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New Front in Blue Civil War: Silicon Valley


If blue policies worked in practice the way their defenders say they do in theory, then San Jose, the self-proclaimed capital of Silicon Valley, one of America’s most dynamic and regions, should be the Kingdom of Heaven on Earth. It should be a place where the overwhelming “excess” of riches from a relatively large, elite class of millionaires is channeled by public officials into brilliantly designed welfare, education, and infrastructure programs, making it the envy of the civilized world.

Instead, San Jose is going broke. Because it is spending an astonishing one-fifth of its general fund on still-rising municipal pensions and retiree benefits, libraries, parks, community centers, and roads are being starved of the resources they need to survive, and the ranks of city employees, including police, are shrinking.

Public officials, pressed for cash, are being forced into an epic brawl with labor unions, reports Mary Williams Walsh at the NYT:

Government officials and municipal bankruptcy experts across the country are watching San Jose closely because of a plan to reduce benefits — drafted by Mayor Chuck Reed, a Democrat, and passed by 70 percent of voters in a referendum last year.

The plan is being opposed in court by unions that represent city workers and say it is illegal under state law. It would introduce a second tier for new city employees involving much lower pension and health benefits. It would also alter pension benefits for existing workers, allowing them to choose either a similar, second-tier benefits plan or to pay significantly more out of their own pockets for the benefits they had come to expect.

The outcome of the case is expected to have a major impact on municipal budgets around the state and, perhaps, the country. If a state court rules later this year or early next year that the referendum allows San Jose to alter pension plans for existing workers, and it survives appeals, similar measures are expected to pop up elsewhere.

If the tax revenue from Silicon Valley isn’t enough for progressive officials to maintain the bare minimum of social services that it is their basic duty to provide, then there’s a problem in the approach. It’s not the fault of corporations, greedy millionaires, China, or Wall Street. The crisis is in the blue model itself; if it can’t handle the warm, rich, entrepreneurial currents of Silicon Valley, then it probably can’t swim anywhere.

[Image of Silicon Valley courtesy of Wikimedia Commons]

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  • bpuharic

    Hmmm..seems WRM has been spending too much time in the college library and not enough time actually looking around

    If RED STATE policies worked the way they’re touted, this is what we’d find:

    1. Bust labor unions to increase meritocracy

    Did it work? Nope. we’ve had 30 years of middle class wage stagnation with the 1% tripling their income over the same time period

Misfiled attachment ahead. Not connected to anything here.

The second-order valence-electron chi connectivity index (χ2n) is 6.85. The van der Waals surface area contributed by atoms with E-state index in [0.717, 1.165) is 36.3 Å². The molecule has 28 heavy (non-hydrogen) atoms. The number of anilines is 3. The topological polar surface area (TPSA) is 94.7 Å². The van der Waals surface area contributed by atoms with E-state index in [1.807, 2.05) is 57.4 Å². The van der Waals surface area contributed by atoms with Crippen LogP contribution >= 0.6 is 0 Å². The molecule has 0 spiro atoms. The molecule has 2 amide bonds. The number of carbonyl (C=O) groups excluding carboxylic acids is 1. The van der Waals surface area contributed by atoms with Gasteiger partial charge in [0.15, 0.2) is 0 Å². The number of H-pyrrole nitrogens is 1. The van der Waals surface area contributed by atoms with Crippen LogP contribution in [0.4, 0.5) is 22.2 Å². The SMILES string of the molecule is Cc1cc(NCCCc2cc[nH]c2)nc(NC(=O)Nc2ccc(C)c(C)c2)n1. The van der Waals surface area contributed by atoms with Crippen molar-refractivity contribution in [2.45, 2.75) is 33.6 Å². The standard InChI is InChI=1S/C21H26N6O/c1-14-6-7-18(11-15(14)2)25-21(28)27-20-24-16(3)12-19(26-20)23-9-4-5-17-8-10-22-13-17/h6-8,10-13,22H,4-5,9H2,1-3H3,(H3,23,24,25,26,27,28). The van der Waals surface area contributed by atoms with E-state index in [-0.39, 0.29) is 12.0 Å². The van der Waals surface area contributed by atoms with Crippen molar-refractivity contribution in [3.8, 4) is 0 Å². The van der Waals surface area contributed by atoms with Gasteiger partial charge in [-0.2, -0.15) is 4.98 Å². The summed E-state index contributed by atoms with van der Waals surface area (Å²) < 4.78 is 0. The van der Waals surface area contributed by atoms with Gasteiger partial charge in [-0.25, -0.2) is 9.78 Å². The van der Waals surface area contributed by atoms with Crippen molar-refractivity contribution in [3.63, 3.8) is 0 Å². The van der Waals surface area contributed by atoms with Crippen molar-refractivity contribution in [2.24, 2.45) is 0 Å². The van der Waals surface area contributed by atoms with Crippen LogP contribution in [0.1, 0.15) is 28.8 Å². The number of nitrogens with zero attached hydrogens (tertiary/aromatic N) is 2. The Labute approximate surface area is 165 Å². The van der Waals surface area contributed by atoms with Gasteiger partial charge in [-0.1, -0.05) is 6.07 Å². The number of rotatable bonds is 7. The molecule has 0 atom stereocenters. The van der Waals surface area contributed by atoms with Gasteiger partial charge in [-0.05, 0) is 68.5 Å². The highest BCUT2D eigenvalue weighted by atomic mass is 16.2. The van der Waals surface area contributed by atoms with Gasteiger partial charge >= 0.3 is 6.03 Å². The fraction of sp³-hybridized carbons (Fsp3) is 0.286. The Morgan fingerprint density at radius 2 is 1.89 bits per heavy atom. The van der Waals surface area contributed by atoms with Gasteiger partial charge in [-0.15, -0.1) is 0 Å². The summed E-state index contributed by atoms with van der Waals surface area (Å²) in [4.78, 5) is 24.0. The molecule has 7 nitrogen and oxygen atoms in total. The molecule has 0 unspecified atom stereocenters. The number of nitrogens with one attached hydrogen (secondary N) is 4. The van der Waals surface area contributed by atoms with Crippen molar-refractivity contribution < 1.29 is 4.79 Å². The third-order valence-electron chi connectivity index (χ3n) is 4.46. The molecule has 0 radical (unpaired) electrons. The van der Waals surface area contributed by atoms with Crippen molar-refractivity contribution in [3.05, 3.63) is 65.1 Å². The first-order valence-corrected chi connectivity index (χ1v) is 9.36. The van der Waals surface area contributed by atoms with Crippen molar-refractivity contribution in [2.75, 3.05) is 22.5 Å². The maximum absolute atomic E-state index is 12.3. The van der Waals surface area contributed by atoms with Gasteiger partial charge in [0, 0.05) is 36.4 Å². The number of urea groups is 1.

2. Deregulate banks since they can regulate themselves

    Did it work? Nope

    Banks invented new financial instruments that no one could evaluate and sold them against the best interests of their own banks. When these trashed the economy, the banks got a bailout from the middle class

    3. Cut capital gains taxes based on supply side economics

    Did it work? Nope. George Bush cut capital gains taxes to the lowest rates in 60 years. Result?

    The biggest recession in 80 years.

    So yes, WRM, if you ignore the failure of the RED STATE model, the blue state model is a failure

    So the red state model blew out our economy, trashed the middle class and resulted in America being a plutocracy.

    Amazing what you can do with statistics! The red state model is turning America into the world’s best 3rd world country.

    • Leah Keever

      Sorry, that’s Obama who is doing that. The rest of your points are also fantasy.

      But thanks for playing.

  • rheddles

    San Jose may proclaim itself the capital of Silicon Valley, but that doesn’t mean the millionaires live there.

    • Kavanna

      They’re increasingly living elsewhere.

      Will this lead to a revolt against the brainless, zombie-like “consensus” politics that is leading us to bankruptcy? The behavior of voters across the major Western countries leaves limited room for hope.

      Isn’t ironic that many of these policies are dramatically increasing inequality too?

      • rheddles

        Millionaires have not lived in San Jose since Sobrato bought the last orchard.

  • Loader2000

    When I lived in San Jose, cops their made more money than in any other city in America. In fact, they were paid so well that I actually took the qualification test and considered switching careers from a statistician to a policeman. The justification was that San Jose was a very safe city (thanks to the cops obviously) and that housing prices were so high, all city employees needed to be paid A LOT. However, strangely enough, when the housing bubble burst and prices plummeted, salaries didn’t go back down to compensate. The bottom line is that if you are going to be a cop, and your spouse isn’t going to work, you shouldn’t expect a middle class lifestyle in one of the most expensive places to live in the country. As a nation, we aren’t rich enough to make everyone’s life comfortable through taxes, and as soon as that becomes our obsession (as opposed to grit, sweat, hard work and sacrifice), then we’ve officially started down the road to decadence and decline.

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